Non-linearity and Dispersion Effects in Tissue Impedance during Application of High Frequency Electroporation-Inducing Pulsed Electric Fields

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Virginia Tech


Since its conception in 2005, irreversible electroporation (IRE), a non-thermal tumor ablation modality, was investigated for safety and efficacy in clinical applications concerning different organs. IRE utilizes high voltage (~3kV), short duration (~100us) pulses to create transient nanoscale defects in the plasma membrane to cause cell death due to irreversible defects, osmotic imbalances and ATP loss. More recently, high-frequency irreversible electroporation (H-FIRE), which employs narrow bipolar pulses (~0.5-10us) delivered in bursts (on time ~100us), was invented to provide benefits such as the mitigation of intense muscle contractions associated with IRE-based treatments. Furthermore, H-FIRE exhibits the potential to improve lesion predictability in homogeneous and heterogeneous tissue masses.

Therapeutic IRE and H-FIRE utilize source and sink electrodes inserted into or around the tumor to deliver the treatment. Prediction of the ablation size, for a set of parameters, can be achieved by the use of pre-treatment planning algorithms that calculate the induced electric field distribution in the target tissue. An electric field above a certain threshold induces cell death and parameters are tuned to ensure complete tumor coverage while sparing the nearby healthy tissue. IRE studies have shown that the underlying field is influenced by the increase in tissue conductivity due to enhanced membrane permeability, and treatment outcome can be improved when this nonlinearity is accounted for in numerical models.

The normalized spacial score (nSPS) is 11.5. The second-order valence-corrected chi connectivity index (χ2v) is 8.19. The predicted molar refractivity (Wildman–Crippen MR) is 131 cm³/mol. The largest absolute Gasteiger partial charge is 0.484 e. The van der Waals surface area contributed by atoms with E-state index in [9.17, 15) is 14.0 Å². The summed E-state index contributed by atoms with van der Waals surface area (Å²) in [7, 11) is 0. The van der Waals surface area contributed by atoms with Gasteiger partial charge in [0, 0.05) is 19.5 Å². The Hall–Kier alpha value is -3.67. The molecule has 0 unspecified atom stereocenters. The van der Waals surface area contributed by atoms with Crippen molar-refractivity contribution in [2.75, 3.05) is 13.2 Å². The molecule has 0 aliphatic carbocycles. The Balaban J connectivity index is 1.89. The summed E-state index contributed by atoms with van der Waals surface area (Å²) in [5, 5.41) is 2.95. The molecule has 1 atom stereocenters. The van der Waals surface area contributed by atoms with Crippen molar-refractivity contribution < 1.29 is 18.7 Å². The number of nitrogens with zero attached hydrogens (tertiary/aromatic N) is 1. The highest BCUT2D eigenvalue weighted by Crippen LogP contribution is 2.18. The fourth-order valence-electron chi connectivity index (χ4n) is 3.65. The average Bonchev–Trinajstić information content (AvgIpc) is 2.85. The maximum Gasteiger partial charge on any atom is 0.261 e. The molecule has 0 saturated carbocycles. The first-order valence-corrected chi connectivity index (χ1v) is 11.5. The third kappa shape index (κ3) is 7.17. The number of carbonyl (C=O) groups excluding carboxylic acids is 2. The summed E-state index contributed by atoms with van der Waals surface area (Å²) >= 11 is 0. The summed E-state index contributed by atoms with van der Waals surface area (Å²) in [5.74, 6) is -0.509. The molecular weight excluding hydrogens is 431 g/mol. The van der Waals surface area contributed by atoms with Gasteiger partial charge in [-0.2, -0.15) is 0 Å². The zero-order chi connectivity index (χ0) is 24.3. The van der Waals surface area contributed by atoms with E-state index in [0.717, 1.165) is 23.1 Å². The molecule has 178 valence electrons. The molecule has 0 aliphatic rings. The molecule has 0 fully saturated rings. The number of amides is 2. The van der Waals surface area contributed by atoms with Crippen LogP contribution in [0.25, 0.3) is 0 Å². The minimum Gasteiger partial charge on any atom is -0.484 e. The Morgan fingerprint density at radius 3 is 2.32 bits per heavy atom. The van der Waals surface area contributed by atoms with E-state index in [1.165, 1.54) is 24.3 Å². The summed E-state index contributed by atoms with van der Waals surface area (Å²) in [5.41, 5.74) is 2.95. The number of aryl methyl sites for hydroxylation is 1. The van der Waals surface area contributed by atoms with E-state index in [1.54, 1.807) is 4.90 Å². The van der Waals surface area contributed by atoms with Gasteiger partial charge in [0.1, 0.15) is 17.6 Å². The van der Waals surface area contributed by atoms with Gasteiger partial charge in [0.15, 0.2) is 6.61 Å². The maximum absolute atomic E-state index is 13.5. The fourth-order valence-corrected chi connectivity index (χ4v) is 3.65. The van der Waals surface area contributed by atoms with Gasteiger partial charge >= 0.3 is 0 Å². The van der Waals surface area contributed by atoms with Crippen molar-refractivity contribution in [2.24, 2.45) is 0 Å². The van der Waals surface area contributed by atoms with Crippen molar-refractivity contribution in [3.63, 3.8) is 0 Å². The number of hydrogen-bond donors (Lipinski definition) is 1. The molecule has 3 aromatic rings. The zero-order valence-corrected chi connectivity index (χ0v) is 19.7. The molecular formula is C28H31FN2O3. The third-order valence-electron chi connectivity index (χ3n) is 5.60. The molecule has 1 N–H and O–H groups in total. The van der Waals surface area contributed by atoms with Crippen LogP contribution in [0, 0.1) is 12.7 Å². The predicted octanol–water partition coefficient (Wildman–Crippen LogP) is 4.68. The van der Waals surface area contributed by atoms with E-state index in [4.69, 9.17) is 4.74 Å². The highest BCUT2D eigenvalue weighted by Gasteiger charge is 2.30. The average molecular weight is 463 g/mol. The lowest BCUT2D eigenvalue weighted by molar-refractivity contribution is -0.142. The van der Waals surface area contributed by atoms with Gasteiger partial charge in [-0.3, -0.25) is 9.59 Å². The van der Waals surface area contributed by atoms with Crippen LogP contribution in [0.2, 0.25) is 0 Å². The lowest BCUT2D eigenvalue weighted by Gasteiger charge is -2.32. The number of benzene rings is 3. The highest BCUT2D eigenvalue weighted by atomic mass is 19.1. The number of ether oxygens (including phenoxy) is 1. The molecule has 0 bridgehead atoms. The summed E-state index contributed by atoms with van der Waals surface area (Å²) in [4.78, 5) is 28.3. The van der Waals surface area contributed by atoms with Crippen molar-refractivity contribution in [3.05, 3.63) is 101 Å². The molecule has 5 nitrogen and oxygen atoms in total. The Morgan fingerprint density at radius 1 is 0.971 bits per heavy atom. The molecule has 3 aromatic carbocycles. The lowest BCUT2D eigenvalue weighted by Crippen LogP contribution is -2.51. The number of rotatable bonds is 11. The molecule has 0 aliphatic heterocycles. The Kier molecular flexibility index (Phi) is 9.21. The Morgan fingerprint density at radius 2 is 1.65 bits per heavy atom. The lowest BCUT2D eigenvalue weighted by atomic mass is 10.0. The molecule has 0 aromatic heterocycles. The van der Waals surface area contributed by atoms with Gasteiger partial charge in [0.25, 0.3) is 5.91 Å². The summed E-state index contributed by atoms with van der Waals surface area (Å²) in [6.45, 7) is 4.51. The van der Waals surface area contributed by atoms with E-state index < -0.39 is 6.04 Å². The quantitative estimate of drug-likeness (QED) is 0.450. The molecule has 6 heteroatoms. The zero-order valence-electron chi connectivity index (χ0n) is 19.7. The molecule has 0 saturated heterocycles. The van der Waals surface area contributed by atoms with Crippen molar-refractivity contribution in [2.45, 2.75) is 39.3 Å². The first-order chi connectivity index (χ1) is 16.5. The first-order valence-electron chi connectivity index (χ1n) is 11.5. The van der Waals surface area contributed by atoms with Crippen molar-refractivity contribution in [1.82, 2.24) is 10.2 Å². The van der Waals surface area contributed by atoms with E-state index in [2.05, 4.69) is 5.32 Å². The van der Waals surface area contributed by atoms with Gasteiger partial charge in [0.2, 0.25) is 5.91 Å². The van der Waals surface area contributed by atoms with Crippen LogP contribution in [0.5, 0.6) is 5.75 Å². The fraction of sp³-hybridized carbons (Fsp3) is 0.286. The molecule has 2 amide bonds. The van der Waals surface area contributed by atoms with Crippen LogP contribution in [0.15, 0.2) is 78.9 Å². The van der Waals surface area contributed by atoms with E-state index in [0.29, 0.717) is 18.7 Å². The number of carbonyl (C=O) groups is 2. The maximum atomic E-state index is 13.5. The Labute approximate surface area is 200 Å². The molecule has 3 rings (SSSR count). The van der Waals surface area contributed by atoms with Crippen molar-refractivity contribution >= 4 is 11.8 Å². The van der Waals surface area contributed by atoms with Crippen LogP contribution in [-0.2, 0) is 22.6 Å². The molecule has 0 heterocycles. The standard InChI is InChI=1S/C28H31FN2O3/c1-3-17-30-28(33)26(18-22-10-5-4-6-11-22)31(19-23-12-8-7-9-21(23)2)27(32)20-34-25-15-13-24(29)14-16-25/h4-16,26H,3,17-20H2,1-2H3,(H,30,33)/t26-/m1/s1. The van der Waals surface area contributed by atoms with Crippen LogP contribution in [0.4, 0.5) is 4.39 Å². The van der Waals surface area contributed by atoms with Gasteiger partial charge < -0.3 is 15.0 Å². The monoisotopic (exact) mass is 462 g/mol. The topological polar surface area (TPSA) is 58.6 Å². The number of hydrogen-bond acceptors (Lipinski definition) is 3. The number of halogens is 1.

Since IRE pulses far exceed the time constant of the cell (~1us), the tissue response can be treated as essentially DC a static approximation can be used to predict the field distribution. Alternately, as H-FIRE pulses are on the order of the time constant of the membrane, the tissue response can no longer be treated as DC. The complexity of the H-FIRE-induced field distribution is further enhanced due to the dispersion and non-linearity in biological tissue impedance during treatment.

In this dissertation, we have studied the electromagnetic fields induced in tissue during H-FIRE using several experimental and modeling techniques. In addition, we have characterized the nonlinearity and dispersion in tissue impedance during H-FIRE treatments and proposed simpler methods to predict the field distribution to enable easier translation to the clinic.



Focal Ablation, Irreversible Electroporation, Bipolar Pulses, Dynamic Conductivity